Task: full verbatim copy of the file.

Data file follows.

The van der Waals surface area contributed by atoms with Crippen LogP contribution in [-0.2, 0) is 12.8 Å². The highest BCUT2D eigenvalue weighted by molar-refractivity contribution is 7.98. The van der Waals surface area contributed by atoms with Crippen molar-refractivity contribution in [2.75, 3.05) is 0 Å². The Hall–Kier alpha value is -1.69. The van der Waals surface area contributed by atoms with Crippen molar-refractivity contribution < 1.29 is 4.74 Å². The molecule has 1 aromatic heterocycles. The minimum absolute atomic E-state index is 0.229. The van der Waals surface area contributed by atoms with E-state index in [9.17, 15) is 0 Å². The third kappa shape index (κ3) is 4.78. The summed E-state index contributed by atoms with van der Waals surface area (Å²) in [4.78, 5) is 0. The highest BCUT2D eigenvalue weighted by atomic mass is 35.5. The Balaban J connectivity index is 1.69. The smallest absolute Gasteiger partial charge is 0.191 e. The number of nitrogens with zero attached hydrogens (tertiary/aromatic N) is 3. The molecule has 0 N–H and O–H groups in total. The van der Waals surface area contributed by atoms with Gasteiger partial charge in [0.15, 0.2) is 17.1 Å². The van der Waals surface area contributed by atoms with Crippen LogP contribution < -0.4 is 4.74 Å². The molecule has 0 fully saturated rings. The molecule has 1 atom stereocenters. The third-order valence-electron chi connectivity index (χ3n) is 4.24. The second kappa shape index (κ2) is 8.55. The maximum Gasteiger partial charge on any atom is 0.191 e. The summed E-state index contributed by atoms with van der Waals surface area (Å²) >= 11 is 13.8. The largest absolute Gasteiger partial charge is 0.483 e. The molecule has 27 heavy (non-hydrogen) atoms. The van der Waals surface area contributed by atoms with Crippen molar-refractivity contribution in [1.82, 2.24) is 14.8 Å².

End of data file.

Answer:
The van der Waals surface area contributed by atoms with Crippen LogP contribution in [-0.2, 0) is 12.8 Å². The highest BCUT2D eigenvalue weighted by molar-refractivity contribution is 7.98. The van der Waals surface area contributed by atoms with Crippen molar-refractivity contribution in [2.75, 3.05) is 0 Å². The Hall–Kier alpha value is -1.69. The van der Waals surface area contributed by atoms with Crippen molar-refractivity contribution < 1.29 is 4.74 Å². The molecule has 1 aromatic heterocycles. The minimum absolute atomic E-state index is 0.229. The van der Waals surface area contributed by atoms with E-state index in [9.17, 15) is 0 Å². The third kappa shape index (κ3) is 4.78. The summed E-state index contributed by atoms with van der Waals surface area (Å²) in [4.78, 5) is 0. The highest BCUT2D eigenvalue weighted by atomic mass is 35.5. The Balaban J connectivity index is 1.69. The smallest absolute Gasteiger partial charge is 0.191 e. The number of nitrogens with zero attached hydrogens (tertiary/aromatic N) is 3. The molecule has 0 N–H and O–H groups in total. The van der Waals surface area contributed by atoms with Gasteiger partial charge in [0.15, 0.2) is 17.1 Å². The van der Waals surface area contributed by atoms with Crippen LogP contribution < -0.4 is 4.74 Å². The molecule has 0 fully saturated rings. The molecule has 1 atom stereocenters. The third-order valence-electron chi connectivity index (χ3n) is 4.24. The second kappa shape index (κ2) is 8.55. The maximum Gasteiger partial charge on any atom is 0.191 e. The summed E-state index contributed by atoms with van der Waals surface area (Å²) >= 11 is 13.8. The largest absolute Gasteiger partial charge is 0.483 e. The molecule has 27 heavy (non-hydrogen) atoms. The van der Waals surface area contributed by atoms with Crippen molar-refractivity contribution in [1.82, 2.24) is 14.8 Å².